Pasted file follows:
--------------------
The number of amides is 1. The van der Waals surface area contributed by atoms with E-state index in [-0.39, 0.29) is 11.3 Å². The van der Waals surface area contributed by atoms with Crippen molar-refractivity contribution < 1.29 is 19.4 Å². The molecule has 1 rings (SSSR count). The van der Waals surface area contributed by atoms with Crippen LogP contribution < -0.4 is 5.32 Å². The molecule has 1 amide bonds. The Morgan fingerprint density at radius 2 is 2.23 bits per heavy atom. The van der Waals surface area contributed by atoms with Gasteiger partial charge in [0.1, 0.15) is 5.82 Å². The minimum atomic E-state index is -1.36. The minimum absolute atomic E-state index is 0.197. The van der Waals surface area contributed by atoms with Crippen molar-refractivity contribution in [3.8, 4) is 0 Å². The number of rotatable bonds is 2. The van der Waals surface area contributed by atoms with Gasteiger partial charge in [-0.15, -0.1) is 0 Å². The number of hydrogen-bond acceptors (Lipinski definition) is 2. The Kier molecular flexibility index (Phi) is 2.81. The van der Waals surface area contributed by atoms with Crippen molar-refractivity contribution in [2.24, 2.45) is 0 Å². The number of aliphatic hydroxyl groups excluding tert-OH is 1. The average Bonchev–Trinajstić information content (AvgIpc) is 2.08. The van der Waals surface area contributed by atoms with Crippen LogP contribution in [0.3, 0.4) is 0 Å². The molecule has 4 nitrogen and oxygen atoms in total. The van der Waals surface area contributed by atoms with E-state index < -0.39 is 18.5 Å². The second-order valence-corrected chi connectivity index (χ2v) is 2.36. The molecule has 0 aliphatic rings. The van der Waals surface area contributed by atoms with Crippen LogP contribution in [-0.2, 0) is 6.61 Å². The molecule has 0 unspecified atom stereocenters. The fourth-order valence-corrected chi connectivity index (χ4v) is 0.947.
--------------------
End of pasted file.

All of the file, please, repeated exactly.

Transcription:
The number of amides is 1. The van der Waals surface area contributed by atoms with E-state index in [-0.39, 0.29) is 11.3 Å². The van der Waals surface area contributed by atoms with Crippen molar-refractivity contribution < 1.29 is 19.4 Å². The molecule has 1 rings (SSSR count). The van der Waals surface area contributed by atoms with Crippen LogP contribution < -0.4 is 5.32 Å². The molecule has 1 amide bonds. The Morgan fingerprint density at radius 2 is 2.23 bits per heavy atom. The van der Waals surface area contributed by atoms with Gasteiger partial charge in [0.1, 0.15) is 5.82 Å². The minimum atomic E-state index is -1.36. The minimum absolute atomic E-state index is 0.197. The van der Waals surface area contributed by atoms with Crippen molar-refractivity contribution in [3.8, 4) is 0 Å². The number of rotatable bonds is 2. The van der Waals surface area contributed by atoms with Gasteiger partial charge in [-0.15, -0.1) is 0 Å². The number of hydrogen-bond acceptors (Lipinski definition) is 2. The Kier molecular flexibility index (Phi) is 2.81. The van der Waals surface area contributed by atoms with Crippen molar-refractivity contribution in [2.24, 2.45) is 0 Å². The number of aliphatic hydroxyl groups excluding tert-OH is 1. The average Bonchev–Trinajstić information content (AvgIpc) is 2.08. The van der Waals surface area contributed by atoms with Crippen LogP contribution in [0.3, 0.4) is 0 Å². The molecule has 4 nitrogen and oxygen atoms in total. The van der Waals surface area contributed by atoms with E-state index < -0.39 is 18.5 Å². The second-order valence-corrected chi connectivity index (χ2v) is 2.36. The molecule has 0 aliphatic rings. The van der Waals surface area contributed by atoms with Crippen LogP contribution in [-0.2, 0) is 6.61 Å². The molecule has 0 unspecified atom stereocenters. The fourth-order valence-corrected chi connectivity index (χ4v) is 0.947.